Truck rams W.Va. overpass

March 19, 1999

Truck hits bridgeBy BRENDAN KIRBY / Staff Writer

photo: RIC DUGAN / staff photographer

FALLING WATERS, W.Va. - A truck driver who violated his permit rammed a bridge that runs over Interstate 81 Thursday afternoon, damaging the bridge and backing up southbound traffic for several hours, according to West Virginia State Police.

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West Virginia authorities said both lanes under the bridge will be closed at least for most of today. Traffic also will be prevented from traveling over the bridge until it is repaired.

The trailer, which was carrying a scrap bucket to a company near Petersburg, Va., struck the bridge at the intersection of I-81 and Spring Mills Road at about 1:30 p.m. It is the third time the bridge has been damaged in recent years, authorities said.


John T. Robertson, 61, of Peterborough, Ontario, Canada, was charged with failing to follow his permit, police said.

Robertson, who works for B&D Lalonde Trucking and Hauling Inc. in Scarborough, Ontario, was supposed to exit the interstate at Spring Mills Road and avoid going under the bridge. But he did not.

A pole on top of an escort vehicle that was traveling about a quarter-mile ahead of the truck hit the bridge. The driver of the vehicle radioed to Robertson.

"He did warn him, but apparently there was not enough room between the two vehicles," said Sgt. Deke Walker, commander of the Berkeley County division of the Interstate Patrol.

Walker said Robertson apparently tried to maneuver the truck toward the center of the road, where the bridge is higher. But the 15-foot, 8-inch scrap bucket struck the bridge, knocking concrete onto the highway beneath.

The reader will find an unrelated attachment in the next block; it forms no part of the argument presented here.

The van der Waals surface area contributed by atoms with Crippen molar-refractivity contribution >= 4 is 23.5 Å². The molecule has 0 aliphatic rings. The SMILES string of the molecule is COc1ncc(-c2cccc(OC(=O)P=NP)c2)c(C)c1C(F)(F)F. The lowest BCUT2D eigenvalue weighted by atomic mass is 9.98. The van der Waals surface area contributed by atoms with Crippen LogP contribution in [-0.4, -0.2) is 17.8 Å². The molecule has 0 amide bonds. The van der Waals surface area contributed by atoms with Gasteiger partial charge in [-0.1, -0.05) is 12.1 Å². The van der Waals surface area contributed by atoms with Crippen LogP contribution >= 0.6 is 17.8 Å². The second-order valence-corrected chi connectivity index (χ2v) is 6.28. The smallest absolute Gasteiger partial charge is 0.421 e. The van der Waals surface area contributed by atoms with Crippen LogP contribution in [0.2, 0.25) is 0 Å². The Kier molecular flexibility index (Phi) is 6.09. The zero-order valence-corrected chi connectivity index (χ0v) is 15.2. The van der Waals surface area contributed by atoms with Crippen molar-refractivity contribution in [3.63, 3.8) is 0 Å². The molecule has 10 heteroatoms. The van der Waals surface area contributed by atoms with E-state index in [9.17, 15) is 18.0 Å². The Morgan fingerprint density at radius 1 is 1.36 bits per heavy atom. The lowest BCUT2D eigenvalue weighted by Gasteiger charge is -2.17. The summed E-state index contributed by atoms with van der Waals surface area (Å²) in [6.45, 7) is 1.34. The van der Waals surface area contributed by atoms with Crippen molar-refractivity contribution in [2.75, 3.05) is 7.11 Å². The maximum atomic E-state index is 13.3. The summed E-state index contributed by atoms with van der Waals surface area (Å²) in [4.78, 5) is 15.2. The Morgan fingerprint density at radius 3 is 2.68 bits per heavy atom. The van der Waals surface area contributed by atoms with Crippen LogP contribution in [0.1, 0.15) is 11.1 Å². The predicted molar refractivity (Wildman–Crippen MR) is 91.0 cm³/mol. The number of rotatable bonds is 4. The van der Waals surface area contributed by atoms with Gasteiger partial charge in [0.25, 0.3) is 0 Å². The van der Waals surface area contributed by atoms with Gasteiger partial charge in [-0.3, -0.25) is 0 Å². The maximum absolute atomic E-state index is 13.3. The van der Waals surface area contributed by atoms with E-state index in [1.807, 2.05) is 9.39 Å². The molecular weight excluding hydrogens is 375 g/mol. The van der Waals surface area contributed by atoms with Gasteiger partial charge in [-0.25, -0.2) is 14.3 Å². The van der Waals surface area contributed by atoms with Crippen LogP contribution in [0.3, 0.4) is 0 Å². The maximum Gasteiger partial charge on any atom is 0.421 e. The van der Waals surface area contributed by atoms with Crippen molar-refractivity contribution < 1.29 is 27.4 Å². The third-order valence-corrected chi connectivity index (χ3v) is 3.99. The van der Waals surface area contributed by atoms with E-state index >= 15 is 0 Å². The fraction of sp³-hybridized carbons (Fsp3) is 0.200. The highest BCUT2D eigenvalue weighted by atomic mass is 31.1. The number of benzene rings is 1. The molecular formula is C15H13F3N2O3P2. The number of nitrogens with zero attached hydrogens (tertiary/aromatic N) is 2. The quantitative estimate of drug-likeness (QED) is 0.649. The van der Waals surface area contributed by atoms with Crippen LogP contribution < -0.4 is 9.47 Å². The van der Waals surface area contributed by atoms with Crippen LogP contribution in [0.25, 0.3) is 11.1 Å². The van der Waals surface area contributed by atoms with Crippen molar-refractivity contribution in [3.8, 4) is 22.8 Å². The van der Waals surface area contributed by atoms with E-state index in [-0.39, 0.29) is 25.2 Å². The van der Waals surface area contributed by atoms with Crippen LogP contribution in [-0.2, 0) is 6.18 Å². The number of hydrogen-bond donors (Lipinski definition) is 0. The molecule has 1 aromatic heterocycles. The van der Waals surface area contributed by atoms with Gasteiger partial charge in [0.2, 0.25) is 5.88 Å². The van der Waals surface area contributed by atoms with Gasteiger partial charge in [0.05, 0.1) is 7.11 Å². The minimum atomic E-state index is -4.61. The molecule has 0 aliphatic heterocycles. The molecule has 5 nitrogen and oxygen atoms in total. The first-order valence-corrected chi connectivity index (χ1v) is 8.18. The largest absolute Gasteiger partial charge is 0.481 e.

Robertson's permit, which he was required to get because he was hauling a wide load, placed a number of restrictions on his route, including a mandate that he drive around the bridge.

"We missed that on the permit," Robertson said.

Robertson was hauling the scrap bucket from Barton Air Fabrications in Hamilton, Ontario, to Chaparral Steel Recycling near Petersburg. The scrap bucket is used for melting down recycled steel, Robertson said.

After the accident, police blocked both southbound lanes, requiring vehicles to get off at the Spring Mills Road exit and re-enter the highway at the adjacent entrance. That slowed traffic to a crawl, backing up trucks and cars for about five miles.

Engineers from the West Virginia Department of Highways said traffic would be diverted at least through today while damage is assessed.

"We need to make sure there's not any busted-up concrete that will fall and break some windows. We don't want to rush through this tonight," said Gary Klavuhn, district bridge engineer for the Department of Highways. "At 70 mph, it does not take a very big piece of concrete to break a window and kill someone."

Klavuhn said traffic would not be allowed over the bridge until the damage is repaired. He said he does not know how long repairs will take.

Klavuhn placed a preliminary damage estimate at $150,000.

"We're trying to remember how much we spent last time," he said.

At 15 feet, 4 inches, the Spring Mills Road bridge is the lowest bridge on I-81 in West Virginia. Klavuhn said it has been the site of at least three serious accidents in recent years.

In September 1996, a tractor-trailer carrying a piece of heavy equipment struck the overhead span of the bridge in the northbound direction, Klavuhn said. He recalled that repairs cost about $110,000.

"This was worse," he said.

The bridge also was damaged about five or six years ago, Klavuhn said. An accident last year was not serious enough to require repairs, he said.

Klavuhn said the target height of new bridges is about 16 1/2 feet. A new three-lane bridge, which is in the design stage, is scheduled to replace the existing bridge, which was built in the late 1950s or early '60s.

Klavuhn said engineers will methodically examine the bridge today to determine if cars can safely pass underneath. Then officials will determine how long it will take to make repairs.

"We're going to think this through one step at a time," Klavuhn said.

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